It's not like I didn't read the exact same passages last year.

1) That isn't how it reads to me, especially considering the 2nd gen Apple TV didn't have an A5 so any commentary about a fused or removed core on the A5 would only be referring to the 3rd gen Apple TVs.

2) Your last sentence sounds snippy. I, too, read those articles in March 2012 and March 2013, hence my reply to you with what I thought was well documented argument of my position.

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post #66 of 111
Quote:
Originally Posted by Gatorguy View Post

iSupply's estimates do supposedly include manufacturing costs. For instance they believe the FoxxConn charge was about $8 for each 5s. You're correct about those other assorted costs tho, but aren't most of those usually benefitting several different products rather than attributed to only one?

For Apple, it's all one big jumble of stuff as they have their own retail outlet. As best as I can tell, the cost of selling and supporting a device is about the same as the BOM, for iPhones at least.

If you are selling through retail, like Best Buy or Target, the retailer gets a cut. Replacement units have to be maintained, support staff have to be trained, sales staff have to be maintained, inventory has to be maintained.

If you see a BOM, it won't be that far off to double that cost for a good estimate on how much it really costs to build and sell the product.

It's not zero or free.
post #67 of 111
I'm sure Apple also makes $0 on TV and Movie rentals/purchases as a direct result of the Apple TV. Even if Apple lost a little on the device (or broke even), they make up for it in content revenue.

I also wonder if provider apps such as HBO, ESPN, MLB, MLS, etc pay apple some type of royalty to have their channel on the device or is that a freebie by Apple? Another revenue generator if yes.

I agree with @razorpit, sounds like Wood is a little nervous if he has to speculate about the profit of a competitor with zero facts on-hand.
post #68 of 111
I highly doubt that Apple is selling anything that they are losing money on. Breaking even as a tool to get more folks invested in the iTunes ecosystem, perhaps. But not flat out selling at a loss. They can afford to but I just don't see it happening.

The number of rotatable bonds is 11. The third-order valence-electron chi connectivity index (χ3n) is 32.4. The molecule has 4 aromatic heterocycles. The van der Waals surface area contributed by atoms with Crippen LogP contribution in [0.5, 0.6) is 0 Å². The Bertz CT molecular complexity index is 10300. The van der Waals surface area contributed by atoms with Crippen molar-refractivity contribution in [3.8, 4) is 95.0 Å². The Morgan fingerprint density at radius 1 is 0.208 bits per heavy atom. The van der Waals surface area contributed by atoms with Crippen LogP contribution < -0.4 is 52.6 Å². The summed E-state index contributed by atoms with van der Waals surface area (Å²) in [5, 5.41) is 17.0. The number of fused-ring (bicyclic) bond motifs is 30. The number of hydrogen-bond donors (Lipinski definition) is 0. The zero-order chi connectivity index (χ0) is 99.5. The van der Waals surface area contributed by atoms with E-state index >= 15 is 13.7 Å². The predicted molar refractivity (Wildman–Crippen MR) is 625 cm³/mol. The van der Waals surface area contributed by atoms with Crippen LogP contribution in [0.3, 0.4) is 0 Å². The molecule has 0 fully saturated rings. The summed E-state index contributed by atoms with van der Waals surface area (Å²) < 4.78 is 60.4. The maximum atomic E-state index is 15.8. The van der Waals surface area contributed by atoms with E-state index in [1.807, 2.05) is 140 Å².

Or if they are losing money it's not more than a few cents a unit.

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post #69 of 111
Quote:
Originally Posted by SolipsismX View Post

1) That isn't how it reads to me, especially considering the 2nd gen Apple TV didn't have an A5 so any commentary about a fused or removed core on the A5 would only be referring to the 3rd gen Apple.

Maybe we are just talking past each other.

I'm only talking about the black puck version. There are three versions of that model:

The first version has an A4. This version is branded at Apple TV version 2 or Take 2.

The 2nd version of the of the black puck model, has a dual core with the one core fused off. This is refered to as the third version of "Apple TV" if you include the Intel models with a HDD.

The 3rd version of the black puck model, has a single core only A5. This version is refered to as "Apple TV" version 3a if you include the Intel models with the HDD.

Clear enough?
post #70 of 111
Quote:
Originally Posted by THT View Post

Maybe we are just talking past each other.

I'm only talking about the black puck version. There are three versions of that model:

The first version has an A4. This version is branded at Apple TV version 2 or Take 2.

The 2nd version of the of the black puck model, has a dual core with the one core fused off. This is refered to as the third version of "Apple TV" if you include the Intel models with a HDD.

The 3rd version of the black puck model, has a single core only A5. This version is refered to as "Apple TV" version 3a if you include the Intel models with the HDD.

Clear enough?

Yes, that is what I'm referring. The 3rd gen Rev. A is the one with the fused off A5 core. That means it was not originally single core A5, but one that had one core fused off. The 3rd gen Apple TV Rev. B has Anand stating the core was removed. He did not state that the Rev. B model was designed with a single-core A5, but that it was removed thereby implying it had a second core that was removed. I'm under the impression these techniques are utilities to reduce costs as there will inevitably be dual-core chips that don't pass muster but will have one of two cores that are functional and therefore good enough for the A5 used in the Apple TV.
Edited by SolipsismX - 3/28/14 at 12:22pm

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post #71 of 111
Now that I has time to think, maybe it's Roku's ploy to get the DOJ involved. Only Amazon is allowed to undercut competitors.
post #72 of 111
Quote:
Originally Posted by Gatorguy View Post
iSupply's estimates do supposedly include manufacturing costs.